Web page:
Do We Need a Still Small Voice Before We Obey?

Women love to hear from God. We love telling people about the still small voice speaking to us. Perhaps it makes us feel special and loved to know we’ve heard the voice of God. It’s a sign of favor. It’s relational. He’s shared something unique with us, it’s our own secret, and no one can tell us otherwise.

But why do we want to hear from God in this special way? Do we think we need a sign to tell us what do? Must we have everything lined up just right to make perfect sense of our confusing circumstances? Maybe we need the assurance and affirmation?

Whatever the case may be, the Holy Spirit brings things to our remembrance (John 14:26) only in accordance with His Word. This still small voice must not be of our own making but must be grounded in the living Word of God. We have already been specially loved by God; He has already invited us into relationship with Him; He has already spoken unique words to us alone—they are found in, and through, Scripture. Serious study of Scripture is one aspect of developing our relationship with God that informs every other aspect. His Word is all we need for our obedience in a life of godliness.

Read the rest at Revive Our Hearts >>

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Planting Seeds of Gospel Hope

She was a new mom who stayed home with her baby boy. A woman in the neighborhood was home with her growing family as well. She, along with a few other ladies from the neighborhood, led a Bible study and invited the new mom to join them. The good news was on their tongues and expressed in their deeds towards her. They told her about a God who offered forgiveness of sins through his own death and resurrection. She was accepted and loved by these women, and so she believed God could accept and love her through Jesus. God used these neighborhood women to shine his light into this new mom’s heart; she believed by faith in the son of God and accepted his words as true. Her husband could see the change in her and began to ask questions. After meeting up with the husband of the woman who led the Bible study, he came to faith as well.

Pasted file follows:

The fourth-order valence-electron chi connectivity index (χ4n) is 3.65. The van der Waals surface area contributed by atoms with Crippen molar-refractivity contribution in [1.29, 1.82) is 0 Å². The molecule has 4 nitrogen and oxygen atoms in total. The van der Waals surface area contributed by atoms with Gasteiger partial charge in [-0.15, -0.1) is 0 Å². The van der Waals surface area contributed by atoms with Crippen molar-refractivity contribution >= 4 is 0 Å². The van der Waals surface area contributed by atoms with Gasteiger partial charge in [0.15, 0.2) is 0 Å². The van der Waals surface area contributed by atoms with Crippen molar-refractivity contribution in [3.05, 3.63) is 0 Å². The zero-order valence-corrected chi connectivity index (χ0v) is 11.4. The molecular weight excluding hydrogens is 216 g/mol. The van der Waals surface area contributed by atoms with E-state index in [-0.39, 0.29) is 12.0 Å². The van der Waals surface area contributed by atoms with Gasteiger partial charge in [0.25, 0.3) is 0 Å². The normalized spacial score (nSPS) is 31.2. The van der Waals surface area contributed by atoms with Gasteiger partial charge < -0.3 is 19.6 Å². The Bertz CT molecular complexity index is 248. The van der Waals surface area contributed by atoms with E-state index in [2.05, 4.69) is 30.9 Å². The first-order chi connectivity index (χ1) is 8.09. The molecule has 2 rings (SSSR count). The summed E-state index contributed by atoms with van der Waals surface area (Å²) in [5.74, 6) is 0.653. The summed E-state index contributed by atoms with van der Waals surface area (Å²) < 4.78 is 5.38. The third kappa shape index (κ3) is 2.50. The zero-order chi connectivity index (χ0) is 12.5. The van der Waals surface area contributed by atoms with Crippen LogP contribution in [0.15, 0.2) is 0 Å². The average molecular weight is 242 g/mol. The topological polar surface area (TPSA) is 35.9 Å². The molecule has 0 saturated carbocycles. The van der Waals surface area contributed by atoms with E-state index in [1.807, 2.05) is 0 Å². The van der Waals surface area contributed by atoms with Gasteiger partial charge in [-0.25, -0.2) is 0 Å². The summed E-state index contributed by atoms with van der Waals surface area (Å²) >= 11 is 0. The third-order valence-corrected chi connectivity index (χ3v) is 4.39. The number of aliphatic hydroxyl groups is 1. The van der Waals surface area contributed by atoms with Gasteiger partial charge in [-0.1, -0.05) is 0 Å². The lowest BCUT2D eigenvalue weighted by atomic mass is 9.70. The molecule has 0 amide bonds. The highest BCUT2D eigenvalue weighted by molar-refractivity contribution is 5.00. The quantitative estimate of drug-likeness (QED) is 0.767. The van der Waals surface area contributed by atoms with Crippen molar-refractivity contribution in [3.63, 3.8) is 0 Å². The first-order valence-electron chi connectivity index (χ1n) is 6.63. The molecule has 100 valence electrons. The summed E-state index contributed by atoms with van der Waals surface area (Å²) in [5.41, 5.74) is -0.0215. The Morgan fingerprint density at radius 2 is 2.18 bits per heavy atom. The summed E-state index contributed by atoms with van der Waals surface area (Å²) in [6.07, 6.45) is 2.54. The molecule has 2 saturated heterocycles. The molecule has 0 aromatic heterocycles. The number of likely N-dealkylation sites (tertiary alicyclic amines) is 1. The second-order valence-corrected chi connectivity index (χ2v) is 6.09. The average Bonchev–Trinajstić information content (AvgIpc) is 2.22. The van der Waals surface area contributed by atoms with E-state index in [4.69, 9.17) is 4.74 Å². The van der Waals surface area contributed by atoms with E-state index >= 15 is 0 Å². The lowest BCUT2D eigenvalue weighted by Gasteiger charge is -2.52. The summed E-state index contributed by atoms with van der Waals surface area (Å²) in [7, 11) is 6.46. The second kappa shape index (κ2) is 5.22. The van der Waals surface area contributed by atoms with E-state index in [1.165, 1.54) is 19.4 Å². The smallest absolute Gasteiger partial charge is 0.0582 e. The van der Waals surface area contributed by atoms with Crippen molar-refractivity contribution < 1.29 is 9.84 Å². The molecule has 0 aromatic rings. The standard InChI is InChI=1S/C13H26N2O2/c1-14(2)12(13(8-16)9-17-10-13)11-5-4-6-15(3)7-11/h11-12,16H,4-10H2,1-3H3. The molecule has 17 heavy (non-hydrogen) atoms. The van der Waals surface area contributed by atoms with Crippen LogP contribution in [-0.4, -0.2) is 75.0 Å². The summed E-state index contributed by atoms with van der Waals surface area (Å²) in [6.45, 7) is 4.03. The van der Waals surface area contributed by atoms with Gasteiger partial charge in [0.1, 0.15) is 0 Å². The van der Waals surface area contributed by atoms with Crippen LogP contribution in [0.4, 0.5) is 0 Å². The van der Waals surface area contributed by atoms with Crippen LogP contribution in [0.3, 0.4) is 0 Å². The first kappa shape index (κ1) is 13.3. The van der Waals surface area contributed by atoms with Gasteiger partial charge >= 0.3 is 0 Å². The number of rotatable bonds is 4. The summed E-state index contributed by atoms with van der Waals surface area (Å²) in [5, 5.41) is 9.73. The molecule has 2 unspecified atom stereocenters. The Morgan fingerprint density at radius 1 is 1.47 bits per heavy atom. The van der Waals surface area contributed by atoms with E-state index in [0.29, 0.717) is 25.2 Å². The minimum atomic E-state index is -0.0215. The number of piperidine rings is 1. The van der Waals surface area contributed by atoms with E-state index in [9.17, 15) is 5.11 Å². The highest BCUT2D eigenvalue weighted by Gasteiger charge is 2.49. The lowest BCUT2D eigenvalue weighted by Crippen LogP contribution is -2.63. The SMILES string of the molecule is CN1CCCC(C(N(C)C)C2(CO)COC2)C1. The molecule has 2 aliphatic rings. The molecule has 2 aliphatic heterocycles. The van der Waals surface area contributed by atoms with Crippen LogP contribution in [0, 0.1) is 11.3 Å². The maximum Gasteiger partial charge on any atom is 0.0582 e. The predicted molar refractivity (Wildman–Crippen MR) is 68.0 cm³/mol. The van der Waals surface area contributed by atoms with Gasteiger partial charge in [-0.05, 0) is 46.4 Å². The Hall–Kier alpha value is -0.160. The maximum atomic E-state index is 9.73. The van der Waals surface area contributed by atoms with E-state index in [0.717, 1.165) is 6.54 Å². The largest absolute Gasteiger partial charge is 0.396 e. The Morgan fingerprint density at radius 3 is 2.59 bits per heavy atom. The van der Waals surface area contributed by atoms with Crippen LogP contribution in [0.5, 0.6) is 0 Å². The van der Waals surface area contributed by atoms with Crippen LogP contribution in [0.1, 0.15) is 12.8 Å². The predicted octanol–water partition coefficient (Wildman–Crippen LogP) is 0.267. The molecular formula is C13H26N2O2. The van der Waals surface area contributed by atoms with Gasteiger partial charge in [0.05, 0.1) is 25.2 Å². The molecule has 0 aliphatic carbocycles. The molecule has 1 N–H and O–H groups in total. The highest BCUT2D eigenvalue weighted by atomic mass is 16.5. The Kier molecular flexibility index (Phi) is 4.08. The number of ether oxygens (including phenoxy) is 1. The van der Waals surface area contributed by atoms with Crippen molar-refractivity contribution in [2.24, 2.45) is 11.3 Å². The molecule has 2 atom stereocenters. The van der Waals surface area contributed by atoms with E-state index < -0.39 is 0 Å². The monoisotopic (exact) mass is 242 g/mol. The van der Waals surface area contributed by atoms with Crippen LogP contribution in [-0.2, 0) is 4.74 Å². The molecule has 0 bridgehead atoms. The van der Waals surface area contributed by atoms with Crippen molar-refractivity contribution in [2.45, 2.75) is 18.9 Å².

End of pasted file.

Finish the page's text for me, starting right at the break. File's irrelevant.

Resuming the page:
This couple grew in their passion for the gospel as their family grew in size. They desired to tell others the same message they were told and began cultivating relationships in their surrounding neighborhood and workplace. Many years later, as this couple and their youngest daughter were gathered in their family room discussing the Bible, this father led his little girl to Christ and she was forever changed. That little girl was me.

Because of this, my parent’s heart for evangelism spread to me. I spent much of my high school and college years intentionally building relationships with unbelievers, sharing the gospel with strangers, and passing out tracts. I even wanted to bring this message to other nations as a missionary. But God was leading me to a different season than I imagined for myself. A season that didn’t look like typical missions work or much of an evangelistic opportunity. I was to become a wife and mother.

Read the rest at Risen Motherhood >>

The Hidden Beauty of Repetition

Here is my original contribution to Morning by Morning’s Gospel and the Arts series:

Monotony can be depressing. There are times when I have to put on my cap of duty and just get the bathroom cleaned. Or times when I’m tired of taking my boys to the same places to play over and over again. Sometimes it feels like I just planned my meals yesterday and now I already have to think about what we’ll eat this week, and then actually shop for it all, again. I try not to think about the monotony of repetition when I get up with my three children during the week: get up, change the baby, make my bed, dress myself, put the toddler on the potty, get the boys dressed and beds made, go downstairs to make breakfast for us all, finally I make my cup of coffee, and back upstairs to start our school time. Repeat. Repeat again.